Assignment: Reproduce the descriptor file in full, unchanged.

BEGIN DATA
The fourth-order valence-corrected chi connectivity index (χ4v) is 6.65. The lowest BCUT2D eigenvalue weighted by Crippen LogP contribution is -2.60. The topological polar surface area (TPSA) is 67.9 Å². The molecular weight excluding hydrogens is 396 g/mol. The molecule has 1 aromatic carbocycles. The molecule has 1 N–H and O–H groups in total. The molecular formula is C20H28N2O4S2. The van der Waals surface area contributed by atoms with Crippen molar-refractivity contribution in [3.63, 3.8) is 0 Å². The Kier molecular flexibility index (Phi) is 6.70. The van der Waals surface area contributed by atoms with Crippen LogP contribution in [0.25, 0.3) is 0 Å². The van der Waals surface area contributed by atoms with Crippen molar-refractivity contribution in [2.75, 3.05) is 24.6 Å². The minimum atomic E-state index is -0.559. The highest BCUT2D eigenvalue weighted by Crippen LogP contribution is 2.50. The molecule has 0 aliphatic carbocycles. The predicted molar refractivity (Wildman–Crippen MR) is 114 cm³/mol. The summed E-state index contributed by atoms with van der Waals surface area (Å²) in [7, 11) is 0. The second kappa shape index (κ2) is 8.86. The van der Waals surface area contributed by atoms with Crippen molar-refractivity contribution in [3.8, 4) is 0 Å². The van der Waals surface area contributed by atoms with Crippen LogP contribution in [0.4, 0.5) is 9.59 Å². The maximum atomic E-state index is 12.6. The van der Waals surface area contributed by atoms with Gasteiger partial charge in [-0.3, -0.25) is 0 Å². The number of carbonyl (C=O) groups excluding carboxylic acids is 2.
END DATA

The fourth-order valence-corrected chi connectivity index (χ4v) is 6.65. The lowest BCUT2D eigenvalue weighted by Crippen LogP contribution is -2.60. The topological polar surface area (TPSA) is 67.9 Å². The molecular weight excluding hydrogens is 396 g/mol. The molecule has 1 aromatic carbocycles. The molecule has 1 N–H and O–H groups in total. The molecular formula is C20H28N2O4S2. The van der Waals surface area contributed by atoms with Crippen molar-refractivity contribution in [3.63, 3.8) is 0 Å². The Kier molecular flexibility index (Phi) is 6.70. The van der Waals surface area contributed by atoms with Crippen LogP contribution in [0.25, 0.3) is 0 Å². The van der Waals surface area contributed by atoms with Crippen molar-refractivity contribution in [2.75, 3.05) is 24.6 Å². The minimum atomic E-state index is -0.559. The highest BCUT2D eigenvalue weighted by Crippen LogP contribution is 2.50. The molecule has 0 aliphatic carbocycles. The predicted molar refractivity (Wildman–Crippen MR) is 114 cm³/mol. The summed E-state index contributed by atoms with van der Waals surface area (Å²) in [7, 11) is 0. The second kappa shape index (κ2) is 8.86. The van der Waals surface area contributed by atoms with Crippen molar-refractivity contribution in [3.8, 4) is 0 Å². The van der Waals surface area contributed by atoms with Crippen LogP contribution in [0.4, 0.5) is 9.59 Å². The maximum atomic E-state index is 12.6. The van der Waals surface area contributed by atoms with Gasteiger partial charge in [-0.3, -0.25) is 0 Å². The number of carbonyl (C=O) groups excluding carboxylic acids is 2.